The Kindle ebook version will be released in about two weeks.

As I meet runners and crews at races, I find many have an older edition. I encourage you to bite the bullet and get the 6th edition. It’s well worth it.

Every new edition has all products and URLs verified. In addition, the text has been tightened up to eliminate redundancy of topics, and remove out-dated information. Many topics have expanded and new information. Every chapter has been reviewed and some degree of change made.

The chapter on Extreme Conditions and Multiday Events includes new information on the growing problem with maceration, as well as new information on trench foot, chilblains, and frostbite, all possible in the adventures we participate in.

A new chapter is Blister Prevention – The New Paradigm. The chapter revises the thinking that moisture, friction, and heat are the causes of blisters. After much study by experts in the field, I introduce the concept of shear as the underlying cause of blister formation. Several charts show the relationship of moisture, friction, and heat to shear, and how new things like bone movement, skin resilience, and pressure; along with the usual things like fit, socks, insoles, lubricants, and more, influence blister formation. The chapter also stresses the value of ENGO Blister Prevention Patches.

Fixing Your Feet, 6th Edition

Fixing Your Feet, 6th Edition

I would be remiss if I didn’t comment on the new cover. The first cover mock-up had an image of an athlete trying to patch her feet, but it did not capture my view of doing foot care and blister patching well. I arranged a photo shoot with a local photographer and Tonya Olson, a physical therapist and well-trained foot-patching expert as our model. Thanks Tonya. I’ll let you be the judge, but I like the cover and the design.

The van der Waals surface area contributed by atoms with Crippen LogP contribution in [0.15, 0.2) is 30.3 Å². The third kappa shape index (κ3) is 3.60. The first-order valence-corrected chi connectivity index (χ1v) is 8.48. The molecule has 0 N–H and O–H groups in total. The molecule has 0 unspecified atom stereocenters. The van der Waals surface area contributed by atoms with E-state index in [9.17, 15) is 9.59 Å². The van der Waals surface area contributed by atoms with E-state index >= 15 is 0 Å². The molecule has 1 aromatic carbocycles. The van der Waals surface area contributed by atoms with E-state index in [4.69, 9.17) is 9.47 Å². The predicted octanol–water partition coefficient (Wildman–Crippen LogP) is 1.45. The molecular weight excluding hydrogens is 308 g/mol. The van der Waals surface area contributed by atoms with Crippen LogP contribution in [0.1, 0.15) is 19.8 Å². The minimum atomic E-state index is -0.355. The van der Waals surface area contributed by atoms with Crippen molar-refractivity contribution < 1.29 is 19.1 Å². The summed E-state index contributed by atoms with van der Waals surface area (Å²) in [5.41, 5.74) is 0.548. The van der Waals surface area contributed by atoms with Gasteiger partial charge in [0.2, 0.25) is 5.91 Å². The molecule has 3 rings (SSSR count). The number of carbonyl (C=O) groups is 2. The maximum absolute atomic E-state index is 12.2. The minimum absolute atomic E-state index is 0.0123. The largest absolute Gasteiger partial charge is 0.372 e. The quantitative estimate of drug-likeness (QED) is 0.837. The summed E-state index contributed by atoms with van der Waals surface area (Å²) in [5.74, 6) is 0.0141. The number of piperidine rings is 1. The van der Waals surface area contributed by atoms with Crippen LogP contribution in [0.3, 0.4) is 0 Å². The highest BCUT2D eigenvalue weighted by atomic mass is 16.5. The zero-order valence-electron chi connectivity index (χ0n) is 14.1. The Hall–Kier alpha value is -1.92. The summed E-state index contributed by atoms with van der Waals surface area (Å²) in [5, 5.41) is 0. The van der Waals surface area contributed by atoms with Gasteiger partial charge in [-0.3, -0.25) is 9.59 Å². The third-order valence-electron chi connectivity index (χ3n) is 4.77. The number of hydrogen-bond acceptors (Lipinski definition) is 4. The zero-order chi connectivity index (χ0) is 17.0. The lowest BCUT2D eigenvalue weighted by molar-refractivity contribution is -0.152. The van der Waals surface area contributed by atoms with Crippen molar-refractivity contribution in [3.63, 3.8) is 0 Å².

If you have an older edition, you will benefit from the new edition. Even if you have the 5th edition, you’ll find value in the new 6th edition. Order the 6th edition through Amazon.

Once you have the new edition, I’d be appreciative of a review in Amazon when you have time. Reviews are important and help other buyers make informed decisions.

Note: The links above are my Amazon affiliate link.

Don’t Do This to Your Feet!

July 17, 2016 by · Leave a Comment
Filed under: blister care, Foot Care, Footcare, Footwear, Health, Sports 

Over the next few days, over 90 ultra runners will test themselves at the Badwater Ultramarathon in California’s Death Vally. 135 miles. Extreme heat, scorching roads, sand, wind, hot winds, and then at the finish line – much colder temperatures. I’ll be there to help with runner’s foot care issues, working with Denise Jones.

I decided to rerun this blog post from 2010. It describes an issue that can harm a runner, and can happen when time is not taken to repair small blisters before they become large, and then huge.

Here’s the post from July 2010.

This was a good week. Badwater in Death Valley always is. Fit runners, great crews, fantastic scenery through the harsh reality of Death Valley – and for me, lots of feet needing care.

For the most part, things were pretty normal. Blisters and more blisters. A great case of severe capillaritis (heat rash) on one runner’s ankles. Ugly toenails. Stinky feet. And more. Lots to like for someone who does foot care.

At the closing ceremony, I noticed Monica, a runner from Brazil, was favoring her right heel. I had met her several years earlier at a previous Badwater when I patched her feet at the 40-mile mark. This year, she finished her 2nd Badwater and that was important. However, she had not come in for help.

She should have.

After the awards ceremony, Denise Jones came and told me I had to see this blister. She talked as if it was really a great find. Denise, as the Badwater Blister Queen, has seen everything and it takes quite a bit to faze her. This blister did. And yes, it was good.

What started as a small blister, one that could have been treated to prevent it from getting bigger, was now an enormous blood blister. The image shows you the size.

An enormous blood blister

An enormous blood blister